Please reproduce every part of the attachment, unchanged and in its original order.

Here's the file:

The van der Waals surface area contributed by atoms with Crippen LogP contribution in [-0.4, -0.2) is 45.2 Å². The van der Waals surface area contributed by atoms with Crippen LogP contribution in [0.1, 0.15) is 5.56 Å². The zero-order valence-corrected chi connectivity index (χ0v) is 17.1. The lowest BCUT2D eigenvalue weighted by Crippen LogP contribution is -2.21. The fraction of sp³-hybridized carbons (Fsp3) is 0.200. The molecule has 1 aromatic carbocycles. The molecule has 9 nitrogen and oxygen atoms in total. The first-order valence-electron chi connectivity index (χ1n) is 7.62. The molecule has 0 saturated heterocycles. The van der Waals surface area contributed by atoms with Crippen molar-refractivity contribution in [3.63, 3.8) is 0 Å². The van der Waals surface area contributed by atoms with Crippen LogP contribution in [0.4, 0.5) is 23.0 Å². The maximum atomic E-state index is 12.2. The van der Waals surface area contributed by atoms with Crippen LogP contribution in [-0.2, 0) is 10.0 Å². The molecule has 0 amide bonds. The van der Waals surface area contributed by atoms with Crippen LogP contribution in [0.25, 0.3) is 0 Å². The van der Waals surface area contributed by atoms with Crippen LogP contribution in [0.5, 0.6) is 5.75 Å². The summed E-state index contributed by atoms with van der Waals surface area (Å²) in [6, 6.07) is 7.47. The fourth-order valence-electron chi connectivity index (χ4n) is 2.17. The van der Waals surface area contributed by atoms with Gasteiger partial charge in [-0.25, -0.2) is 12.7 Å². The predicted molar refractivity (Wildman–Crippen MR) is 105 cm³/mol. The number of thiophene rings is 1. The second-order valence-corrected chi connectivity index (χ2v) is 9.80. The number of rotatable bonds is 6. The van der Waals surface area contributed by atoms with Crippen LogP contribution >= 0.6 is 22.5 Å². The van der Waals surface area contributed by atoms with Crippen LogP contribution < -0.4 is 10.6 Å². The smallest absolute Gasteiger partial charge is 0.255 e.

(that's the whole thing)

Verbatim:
The van der Waals surface area contributed by atoms with Crippen LogP contribution in [-0.4, -0.2) is 45.2 Å². The van der Waals surface area contributed by atoms with Crippen LogP contribution in [0.1, 0.15) is 5.56 Å². The zero-order valence-corrected chi connectivity index (χ0v) is 17.1. The lowest BCUT2D eigenvalue weighted by Crippen LogP contribution is -2.21. The fraction of sp³-hybridized carbons (Fsp3) is 0.200. The molecule has 1 aromatic carbocycles. The molecule has 9 nitrogen and oxygen atoms in total. The first-order valence-electron chi connectivity index (χ1n) is 7.62. The molecule has 0 saturated heterocycles. The van der Waals surface area contributed by atoms with Crippen molar-refractivity contribution in [3.63, 3.8) is 0 Å². The van der Waals surface area contributed by atoms with Crippen LogP contribution in [0.4, 0.5) is 23.0 Å². The maximum atomic E-state index is 12.2. The van der Waals surface area contributed by atoms with Crippen LogP contribution in [-0.2, 0) is 10.0 Å². The molecule has 0 amide bonds. The van der Waals surface area contributed by atoms with Crippen LogP contribution in [0.25, 0.3) is 0 Å². The van der Waals surface area contributed by atoms with Crippen LogP contribution in [0.5, 0.6) is 5.75 Å². The summed E-state index contributed by atoms with van der Waals surface area (Å²) in [6, 6.07) is 7.47. The fourth-order valence-electron chi connectivity index (χ4n) is 2.17. The van der Waals surface area contributed by atoms with Gasteiger partial charge in [-0.25, -0.2) is 12.7 Å². The predicted molar refractivity (Wildman–Crippen MR) is 105 cm³/mol. The number of thiophene rings is 1. The second-order valence-corrected chi connectivity index (χ2v) is 9.80. The number of rotatable bonds is 6. The van der Waals surface area contributed by atoms with Crippen LogP contribution >= 0.6 is 22.5 Å². The van der Waals surface area contributed by atoms with Crippen LogP contribution < -0.4 is 10.6 Å². The smallest absolute Gasteiger partial charge is 0.255 e.